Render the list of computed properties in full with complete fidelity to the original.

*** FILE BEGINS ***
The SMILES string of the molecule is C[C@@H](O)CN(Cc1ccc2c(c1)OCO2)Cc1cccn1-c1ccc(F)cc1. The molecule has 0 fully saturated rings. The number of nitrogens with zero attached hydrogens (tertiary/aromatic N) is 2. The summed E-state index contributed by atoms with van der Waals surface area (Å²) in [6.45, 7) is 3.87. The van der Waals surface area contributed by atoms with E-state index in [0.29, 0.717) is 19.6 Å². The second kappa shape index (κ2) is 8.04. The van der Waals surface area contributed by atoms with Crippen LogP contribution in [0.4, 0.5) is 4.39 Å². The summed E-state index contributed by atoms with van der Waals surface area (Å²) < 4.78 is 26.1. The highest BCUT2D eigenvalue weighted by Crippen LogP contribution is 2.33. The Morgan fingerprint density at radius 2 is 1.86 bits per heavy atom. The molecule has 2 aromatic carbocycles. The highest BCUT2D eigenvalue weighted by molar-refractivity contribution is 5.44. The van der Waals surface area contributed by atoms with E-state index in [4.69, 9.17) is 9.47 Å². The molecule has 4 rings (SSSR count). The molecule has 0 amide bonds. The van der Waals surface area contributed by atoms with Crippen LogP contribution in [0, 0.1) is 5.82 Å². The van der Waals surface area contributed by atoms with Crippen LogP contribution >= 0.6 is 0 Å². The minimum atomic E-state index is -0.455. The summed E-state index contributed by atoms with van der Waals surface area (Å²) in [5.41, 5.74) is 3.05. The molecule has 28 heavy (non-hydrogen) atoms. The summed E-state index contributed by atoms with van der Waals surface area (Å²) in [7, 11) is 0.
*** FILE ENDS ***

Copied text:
The SMILES string of the molecule is C[C@@H](O)CN(Cc1ccc2c(c1)OCO2)Cc1cccn1-c1ccc(F)cc1. The molecule has 0 fully saturated rings. The number of nitrogens with zero attached hydrogens (tertiary/aromatic N) is 2. The summed E-state index contributed by atoms with van der Waals surface area (Å²) in [6.45, 7) is 3.87. The van der Waals surface area contributed by atoms with E-state index in [0.29, 0.717) is 19.6 Å². The second kappa shape index (κ2) is 8.04. The van der Waals surface area contributed by atoms with Crippen LogP contribution in [0.4, 0.5) is 4.39 Å². The summed E-state index contributed by atoms with van der Waals surface area (Å²) < 4.78 is 26.1. The highest BCUT2D eigenvalue weighted by Crippen LogP contribution is 2.33. The Morgan fingerprint density at radius 2 is 1.86 bits per heavy atom. The molecule has 2 aromatic carbocycles. The highest BCUT2D eigenvalue weighted by molar-refractivity contribution is 5.44. The van der Waals surface area contributed by atoms with E-state index in [4.69, 9.17) is 9.47 Å². The molecule has 4 rings (SSSR count). The molecule has 0 amide bonds. The van der Waals surface area contributed by atoms with Crippen LogP contribution in [0, 0.1) is 5.82 Å². The van der Waals surface area contributed by atoms with Crippen LogP contribution >= 0.6 is 0 Å². The minimum atomic E-state index is -0.455. The summed E-state index contributed by atoms with van der Waals surface area (Å²) in [5.41, 5.74) is 3.05. The molecule has 28 heavy (non-hydrogen) atoms. The summed E-state index contributed by atoms with van der Waals surface area (Å²) in [7, 11) is 0.